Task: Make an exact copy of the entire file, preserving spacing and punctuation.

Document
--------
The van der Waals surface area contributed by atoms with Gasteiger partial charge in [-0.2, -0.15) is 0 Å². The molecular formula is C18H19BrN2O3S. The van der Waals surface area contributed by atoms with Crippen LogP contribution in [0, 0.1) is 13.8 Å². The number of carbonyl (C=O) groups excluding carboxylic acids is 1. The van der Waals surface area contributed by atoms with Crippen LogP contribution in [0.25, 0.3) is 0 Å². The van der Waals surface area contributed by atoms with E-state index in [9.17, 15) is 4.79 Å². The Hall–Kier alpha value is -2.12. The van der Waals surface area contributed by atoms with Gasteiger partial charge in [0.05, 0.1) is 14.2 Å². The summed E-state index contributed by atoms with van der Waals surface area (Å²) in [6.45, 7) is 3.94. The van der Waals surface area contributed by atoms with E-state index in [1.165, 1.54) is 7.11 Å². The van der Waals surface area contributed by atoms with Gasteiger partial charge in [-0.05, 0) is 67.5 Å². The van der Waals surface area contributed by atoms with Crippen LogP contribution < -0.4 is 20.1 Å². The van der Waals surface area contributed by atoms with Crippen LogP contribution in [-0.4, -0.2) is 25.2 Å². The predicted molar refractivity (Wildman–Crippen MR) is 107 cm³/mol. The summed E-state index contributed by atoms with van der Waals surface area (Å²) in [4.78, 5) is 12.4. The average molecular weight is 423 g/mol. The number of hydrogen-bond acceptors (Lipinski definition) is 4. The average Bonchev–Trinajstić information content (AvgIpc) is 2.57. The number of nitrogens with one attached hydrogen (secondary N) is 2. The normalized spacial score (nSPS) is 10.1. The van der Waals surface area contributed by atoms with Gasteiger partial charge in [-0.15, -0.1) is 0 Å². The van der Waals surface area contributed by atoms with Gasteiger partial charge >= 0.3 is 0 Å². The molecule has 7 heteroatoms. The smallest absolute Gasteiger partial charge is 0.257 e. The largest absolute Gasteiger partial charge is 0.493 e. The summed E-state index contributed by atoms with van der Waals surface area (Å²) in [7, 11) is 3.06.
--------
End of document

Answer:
The van der Waals surface area contributed by atoms with Gasteiger partial charge in [-0.2, -0.15) is 0 Å². The molecular formula is C18H19BrN2O3S. The van der Waals surface area contributed by atoms with Crippen LogP contribution in [0, 0.1) is 13.8 Å². The number of carbonyl (C=O) groups excluding carboxylic acids is 1. The van der Waals surface area contributed by atoms with Crippen LogP contribution in [0.25, 0.3) is 0 Å². The van der Waals surface area contributed by atoms with E-state index in [9.17, 15) is 4.79 Å². The Hall–Kier alpha value is -2.12. The van der Waals surface area contributed by atoms with Gasteiger partial charge in [0.05, 0.1) is 14.2 Å². The summed E-state index contributed by atoms with van der Waals surface area (Å²) in [6.45, 7) is 3.94. The van der Waals surface area contributed by atoms with E-state index in [1.165, 1.54) is 7.11 Å². The van der Waals surface area contributed by atoms with Gasteiger partial charge in [-0.05, 0) is 67.5 Å². The van der Waals surface area contributed by atoms with Crippen LogP contribution < -0.4 is 20.1 Å². The van der Waals surface area contributed by atoms with Crippen LogP contribution in [-0.4, -0.2) is 25.2 Å². The predicted molar refractivity (Wildman–Crippen MR) is 107 cm³/mol. The summed E-state index contributed by atoms with van der Waals surface area (Å²) in [4.78, 5) is 12.4. The average molecular weight is 423 g/mol. The number of hydrogen-bond acceptors (Lipinski definition) is 4. The average Bonchev–Trinajstić information content (AvgIpc) is 2.57. The number of nitrogens with one attached hydrogen (secondary N) is 2. The normalized spacial score (nSPS) is 10.1. The van der Waals surface area contributed by atoms with Gasteiger partial charge in [-0.15, -0.1) is 0 Å². The van der Waals surface area contributed by atoms with Gasteiger partial charge >= 0.3 is 0 Å². The molecule has 7 heteroatoms. The smallest absolute Gasteiger partial charge is 0.257 e. The largest absolute Gasteiger partial charge is 0.493 e. The summed E-state index contributed by atoms with van der Waals surface area (Å²) in [7, 11) is 3.06.